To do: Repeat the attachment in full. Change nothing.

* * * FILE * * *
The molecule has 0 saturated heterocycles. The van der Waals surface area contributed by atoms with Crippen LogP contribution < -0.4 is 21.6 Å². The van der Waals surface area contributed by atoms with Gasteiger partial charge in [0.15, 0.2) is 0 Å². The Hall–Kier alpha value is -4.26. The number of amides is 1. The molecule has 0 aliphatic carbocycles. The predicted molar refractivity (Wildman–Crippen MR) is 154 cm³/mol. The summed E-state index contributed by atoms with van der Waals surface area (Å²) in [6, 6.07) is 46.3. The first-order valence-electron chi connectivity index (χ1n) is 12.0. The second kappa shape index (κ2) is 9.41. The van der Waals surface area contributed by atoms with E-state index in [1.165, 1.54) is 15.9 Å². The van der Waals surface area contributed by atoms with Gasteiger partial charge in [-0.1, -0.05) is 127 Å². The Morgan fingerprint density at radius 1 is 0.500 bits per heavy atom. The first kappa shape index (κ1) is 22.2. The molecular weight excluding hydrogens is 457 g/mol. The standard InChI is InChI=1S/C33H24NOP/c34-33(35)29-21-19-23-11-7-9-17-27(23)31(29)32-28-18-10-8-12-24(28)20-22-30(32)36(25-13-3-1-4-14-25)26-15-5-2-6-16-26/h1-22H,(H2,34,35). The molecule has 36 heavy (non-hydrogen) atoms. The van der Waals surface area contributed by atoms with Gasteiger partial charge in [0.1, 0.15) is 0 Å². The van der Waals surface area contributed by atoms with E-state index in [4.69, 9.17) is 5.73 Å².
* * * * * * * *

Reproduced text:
The molecule has 0 saturated heterocycles. The van der Waals surface area contributed by atoms with Crippen LogP contribution < -0.4 is 21.6 Å². The van der Waals surface area contributed by atoms with Gasteiger partial charge in [0.15, 0.2) is 0 Å². The Hall–Kier alpha value is -4.26. The number of amides is 1. The molecule has 0 aliphatic carbocycles. The predicted molar refractivity (Wildman–Crippen MR) is 154 cm³/mol. The summed E-state index contributed by atoms with van der Waals surface area (Å²) in [6, 6.07) is 46.3. The first-order valence-electron chi connectivity index (χ1n) is 12.0. The second kappa shape index (κ2) is 9.41. The van der Waals surface area contributed by atoms with E-state index in [1.165, 1.54) is 15.9 Å². The van der Waals surface area contributed by atoms with Gasteiger partial charge in [-0.1, -0.05) is 127 Å². The Morgan fingerprint density at radius 1 is 0.500 bits per heavy atom. The first kappa shape index (κ1) is 22.2. The molecular weight excluding hydrogens is 457 g/mol. The standard InChI is InChI=1S/C33H24NOP/c34-33(35)29-21-19-23-11-7-9-17-27(23)31(29)32-28-18-10-8-12-24(28)20-22-30(32)36(25-13-3-1-4-14-25)26-15-5-2-6-16-26/h1-22H,(H2,34,35). The molecule has 36 heavy (non-hydrogen) atoms. The van der Waals surface area contributed by atoms with Gasteiger partial charge in [0.1, 0.15) is 0 Å². The van der Waals surface area contributed by atoms with E-state index in [4.69, 9.17) is 5.73 Å².